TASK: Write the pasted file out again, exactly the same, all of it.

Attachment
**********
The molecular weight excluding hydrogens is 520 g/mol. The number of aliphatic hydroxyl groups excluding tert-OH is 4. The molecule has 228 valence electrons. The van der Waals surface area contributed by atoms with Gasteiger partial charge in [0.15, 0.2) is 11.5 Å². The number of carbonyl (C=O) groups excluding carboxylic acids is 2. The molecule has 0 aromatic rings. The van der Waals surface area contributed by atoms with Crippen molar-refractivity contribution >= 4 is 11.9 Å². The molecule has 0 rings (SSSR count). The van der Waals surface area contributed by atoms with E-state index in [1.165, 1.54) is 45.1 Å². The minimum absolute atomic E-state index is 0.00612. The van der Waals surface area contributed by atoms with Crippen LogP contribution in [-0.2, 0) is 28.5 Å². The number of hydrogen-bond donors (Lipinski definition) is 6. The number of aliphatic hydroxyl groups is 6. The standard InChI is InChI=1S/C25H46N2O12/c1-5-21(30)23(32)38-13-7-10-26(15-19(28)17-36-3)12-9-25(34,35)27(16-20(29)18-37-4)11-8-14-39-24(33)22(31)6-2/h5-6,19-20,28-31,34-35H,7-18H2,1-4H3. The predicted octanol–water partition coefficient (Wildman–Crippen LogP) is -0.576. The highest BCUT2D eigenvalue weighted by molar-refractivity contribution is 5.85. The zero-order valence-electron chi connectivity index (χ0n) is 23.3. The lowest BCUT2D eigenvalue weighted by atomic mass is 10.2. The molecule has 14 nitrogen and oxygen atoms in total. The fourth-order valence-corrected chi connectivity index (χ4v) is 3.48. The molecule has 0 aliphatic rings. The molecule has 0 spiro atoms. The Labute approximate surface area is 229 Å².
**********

The molecular weight excluding hydrogens is 520 g/mol. The number of aliphatic hydroxyl groups excluding tert-OH is 4. The molecule has 228 valence electrons. The van der Waals surface area contributed by atoms with Gasteiger partial charge in [0.15, 0.2) is 11.5 Å². The number of carbonyl (C=O) groups excluding carboxylic acids is 2. The molecule has 0 aromatic rings. The van der Waals surface area contributed by atoms with Crippen molar-refractivity contribution >= 4 is 11.9 Å². The molecule has 0 rings (SSSR count). The van der Waals surface area contributed by atoms with E-state index in [1.165, 1.54) is 45.1 Å². The minimum absolute atomic E-state index is 0.00612. The van der Waals surface area contributed by atoms with Crippen LogP contribution in [-0.2, 0) is 28.5 Å². The number of hydrogen-bond donors (Lipinski definition) is 6. The number of aliphatic hydroxyl groups is 6. The standard InChI is InChI=1S/C25H46N2O12/c1-5-21(30)23(32)38-13-7-10-26(15-19(28)17-36-3)12-9-25(34,35)27(16-20(29)18-37-4)11-8-14-39-24(33)22(31)6-2/h5-6,19-20,28-31,34-35H,7-18H2,1-4H3. The predicted octanol–water partition coefficient (Wildman–Crippen LogP) is -0.576. The highest BCUT2D eigenvalue weighted by molar-refractivity contribution is 5.85. The zero-order valence-electron chi connectivity index (χ0n) is 23.3. The lowest BCUT2D eigenvalue weighted by atomic mass is 10.2. The molecule has 14 nitrogen and oxygen atoms in total. The fourth-order valence-corrected chi connectivity index (χ4v) is 3.48. The molecule has 0 aliphatic rings. The molecule has 0 spiro atoms. The Labute approximate surface area is 229 Å².